The essential answers to your questions regarding silicones
Our experts answered the most commonly asked question about silicone materials and their applications. Browse through your area of interest and learn everything you need to know about it:
Silicones are everywhere in our lives in an incredible number of products, from training shoes, insulation, protecting electrical circuits, etc. Here are some key facts about the essential characteristics of silicones.
What are silicones?
Silicones are inert synthetic compounds that are designed and formulated for an almost unlimited number of applications, from insulation to materials for molding everything from tires to fine arts, via medical devices and prostheses. To be efficient in these various applications, silicones come in a variety of forms (oils, rubbers, resins, elastomers, etc.). The basic building blocks of silicones are polyorganosiloxanes, where silicon atoms are linked to oxygen to create the «siloxane» bond. The remaining valences of silicon are linked to other chemicals, such as methyl groups (CH3 - phenyl, vinyl or hydrogen) or carbon. This enables silicones to be specifically produced for different applications. They can be purchased as raw materials or commodity products, known as chlorosilanes, to customers having the ability to transform them in the specific formulations and products they need. For customers looking for ready-to-use formulations, specialty silicones are available off-the-shelf or custom-made, to meet specific applications. Both these product families of silicone polymers, raw materials and formulations for inclusion in processing, are available in different technologies: RTV-1, RTV-2, HCR, LSR, Emulsions, Resins, Greases and Compounds. These enable manufacturers to produce and cure the products in ways that suits their processes and needs best.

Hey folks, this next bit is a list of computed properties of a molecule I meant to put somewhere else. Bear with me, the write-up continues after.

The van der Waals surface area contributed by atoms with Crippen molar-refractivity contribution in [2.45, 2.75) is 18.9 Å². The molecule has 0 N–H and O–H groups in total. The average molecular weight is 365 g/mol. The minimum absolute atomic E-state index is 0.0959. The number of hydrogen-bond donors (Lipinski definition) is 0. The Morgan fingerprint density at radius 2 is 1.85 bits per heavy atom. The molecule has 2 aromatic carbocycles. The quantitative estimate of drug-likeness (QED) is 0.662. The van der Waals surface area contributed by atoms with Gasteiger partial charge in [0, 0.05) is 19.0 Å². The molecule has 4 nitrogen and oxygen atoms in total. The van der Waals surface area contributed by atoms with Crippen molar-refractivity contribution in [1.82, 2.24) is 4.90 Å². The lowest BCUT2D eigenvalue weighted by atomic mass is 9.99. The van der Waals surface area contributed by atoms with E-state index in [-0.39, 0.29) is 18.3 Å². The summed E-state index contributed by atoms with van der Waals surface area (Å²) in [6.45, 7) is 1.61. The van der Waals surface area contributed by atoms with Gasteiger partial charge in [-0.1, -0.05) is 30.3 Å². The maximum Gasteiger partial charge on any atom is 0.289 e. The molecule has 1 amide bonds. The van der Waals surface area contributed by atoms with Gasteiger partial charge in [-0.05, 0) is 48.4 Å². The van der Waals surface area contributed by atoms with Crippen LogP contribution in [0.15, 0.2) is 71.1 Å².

For further information, please check out our introduction to silicone technologies
What are silicones used for and what are their main benefits?